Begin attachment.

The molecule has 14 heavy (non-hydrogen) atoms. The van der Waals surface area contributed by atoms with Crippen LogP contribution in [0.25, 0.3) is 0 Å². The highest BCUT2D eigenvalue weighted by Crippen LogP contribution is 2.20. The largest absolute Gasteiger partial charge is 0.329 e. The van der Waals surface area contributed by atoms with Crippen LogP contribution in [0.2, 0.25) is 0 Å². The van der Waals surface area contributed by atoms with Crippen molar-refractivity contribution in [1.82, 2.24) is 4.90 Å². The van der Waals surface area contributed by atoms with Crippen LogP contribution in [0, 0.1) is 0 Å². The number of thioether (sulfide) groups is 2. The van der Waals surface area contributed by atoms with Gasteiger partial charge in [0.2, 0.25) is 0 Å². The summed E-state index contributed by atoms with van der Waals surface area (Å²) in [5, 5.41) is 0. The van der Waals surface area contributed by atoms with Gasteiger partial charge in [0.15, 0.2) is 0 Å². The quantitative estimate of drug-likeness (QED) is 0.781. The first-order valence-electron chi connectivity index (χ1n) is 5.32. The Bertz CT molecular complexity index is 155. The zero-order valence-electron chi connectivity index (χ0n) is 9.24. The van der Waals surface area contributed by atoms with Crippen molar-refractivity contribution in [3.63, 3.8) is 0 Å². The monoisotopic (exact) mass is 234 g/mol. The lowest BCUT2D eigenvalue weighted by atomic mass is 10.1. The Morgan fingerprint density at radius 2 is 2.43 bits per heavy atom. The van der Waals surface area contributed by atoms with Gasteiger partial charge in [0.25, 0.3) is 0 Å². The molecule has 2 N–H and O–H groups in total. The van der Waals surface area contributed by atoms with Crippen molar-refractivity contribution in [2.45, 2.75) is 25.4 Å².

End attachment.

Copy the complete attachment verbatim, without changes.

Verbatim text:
The molecule has 14 heavy (non-hydrogen) atoms. The van der Waals surface area contributed by atoms with Crippen LogP contribution in [0.25, 0.3) is 0 Å². The highest BCUT2D eigenvalue weighted by Crippen LogP contribution is 2.20. The largest absolute Gasteiger partial charge is 0.329 e. The van der Waals surface area contributed by atoms with Crippen LogP contribution in [0.2, 0.25) is 0 Å². The van der Waals surface area contributed by atoms with Crippen molar-refractivity contribution in [1.82, 2.24) is 4.90 Å². The van der Waals surface area contributed by atoms with Crippen LogP contribution in [0, 0.1) is 0 Å². The number of thioether (sulfide) groups is 2. The van der Waals surface area contributed by atoms with Gasteiger partial charge in [0.2, 0.25) is 0 Å². The summed E-state index contributed by atoms with van der Waals surface area (Å²) in [5, 5.41) is 0. The van der Waals surface area contributed by atoms with Gasteiger partial charge in [0.15, 0.2) is 0 Å². The quantitative estimate of drug-likeness (QED) is 0.781. The first-order valence-electron chi connectivity index (χ1n) is 5.32. The Bertz CT molecular complexity index is 155. The zero-order valence-electron chi connectivity index (χ0n) is 9.24. The van der Waals surface area contributed by atoms with Crippen molar-refractivity contribution in [3.63, 3.8) is 0 Å². The monoisotopic (exact) mass is 234 g/mol. The lowest BCUT2D eigenvalue weighted by atomic mass is 10.1. The Morgan fingerprint density at radius 2 is 2.43 bits per heavy atom. The van der Waals surface area contributed by atoms with Gasteiger partial charge in [0.25, 0.3) is 0 Å². The molecule has 2 N–H and O–H groups in total. The van der Waals surface area contributed by atoms with Crippen molar-refractivity contribution in [2.45, 2.75) is 25.4 Å².